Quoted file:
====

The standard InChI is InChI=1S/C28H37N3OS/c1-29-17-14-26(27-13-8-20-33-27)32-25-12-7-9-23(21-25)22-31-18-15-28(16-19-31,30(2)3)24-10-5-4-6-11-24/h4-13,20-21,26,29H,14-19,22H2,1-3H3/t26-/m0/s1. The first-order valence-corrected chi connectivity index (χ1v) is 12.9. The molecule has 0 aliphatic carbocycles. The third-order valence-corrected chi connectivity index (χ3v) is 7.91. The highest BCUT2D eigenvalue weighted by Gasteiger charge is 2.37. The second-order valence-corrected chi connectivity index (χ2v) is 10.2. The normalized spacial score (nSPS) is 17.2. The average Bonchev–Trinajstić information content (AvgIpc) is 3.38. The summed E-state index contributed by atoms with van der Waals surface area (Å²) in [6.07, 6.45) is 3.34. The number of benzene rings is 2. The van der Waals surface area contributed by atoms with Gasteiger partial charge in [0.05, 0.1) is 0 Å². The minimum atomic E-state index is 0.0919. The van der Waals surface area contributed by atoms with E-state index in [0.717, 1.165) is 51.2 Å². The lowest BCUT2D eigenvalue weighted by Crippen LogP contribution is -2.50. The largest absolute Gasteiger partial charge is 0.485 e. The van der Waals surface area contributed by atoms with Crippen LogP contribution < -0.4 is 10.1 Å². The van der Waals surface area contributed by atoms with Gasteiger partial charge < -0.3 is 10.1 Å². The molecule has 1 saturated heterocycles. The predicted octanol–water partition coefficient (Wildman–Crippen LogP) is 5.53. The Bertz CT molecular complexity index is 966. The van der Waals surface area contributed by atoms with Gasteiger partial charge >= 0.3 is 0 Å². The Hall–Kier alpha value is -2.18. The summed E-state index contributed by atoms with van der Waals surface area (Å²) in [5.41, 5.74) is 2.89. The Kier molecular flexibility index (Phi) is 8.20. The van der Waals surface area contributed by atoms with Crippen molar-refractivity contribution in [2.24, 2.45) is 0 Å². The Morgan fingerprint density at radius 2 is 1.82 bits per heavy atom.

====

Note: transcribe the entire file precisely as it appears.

The standard InChI is InChI=1S/C28H37N3OS/c1-29-17-14-26(27-13-8-20-33-27)32-25-12-7-9-23(21-25)22-31-18-15-28(16-19-31,30(2)3)24-10-5-4-6-11-24/h4-13,20-21,26,29H,14-19,22H2,1-3H3/t26-/m0/s1. The first-order valence-corrected chi connectivity index (χ1v) is 12.9. The molecule has 0 aliphatic carbocycles. The third-order valence-corrected chi connectivity index (χ3v) is 7.91. The highest BCUT2D eigenvalue weighted by Gasteiger charge is 2.37. The second-order valence-corrected chi connectivity index (χ2v) is 10.2. The normalized spacial score (nSPS) is 17.2. The average Bonchev–Trinajstić information content (AvgIpc) is 3.38. The summed E-state index contributed by atoms with van der Waals surface area (Å²) in [6.07, 6.45) is 3.34. The number of benzene rings is 2. The van der Waals surface area contributed by atoms with Gasteiger partial charge in [0.05, 0.1) is 0 Å². The minimum atomic E-state index is 0.0919. The van der Waals surface area contributed by atoms with E-state index in [0.717, 1.165) is 51.2 Å². The lowest BCUT2D eigenvalue weighted by Crippen LogP contribution is -2.50. The largest absolute Gasteiger partial charge is 0.485 e. The van der Waals surface area contributed by atoms with Crippen LogP contribution < -0.4 is 10.1 Å². The van der Waals surface area contributed by atoms with Gasteiger partial charge < -0.3 is 10.1 Å². The molecule has 1 saturated heterocycles. The predicted octanol–water partition coefficient (Wildman–Crippen LogP) is 5.53. The Bertz CT molecular complexity index is 966. The van der Waals surface area contributed by atoms with Gasteiger partial charge >= 0.3 is 0 Å². The Hall–Kier alpha value is -2.18. The summed E-state index contributed by atoms with van der Waals surface area (Å²) in [5.41, 5.74) is 2.89. The Kier molecular flexibility index (Phi) is 8.20. The van der Waals surface area contributed by atoms with Crippen molar-refractivity contribution in [2.24, 2.45) is 0 Å². The Morgan fingerprint density at radius 2 is 1.82 bits per heavy atom.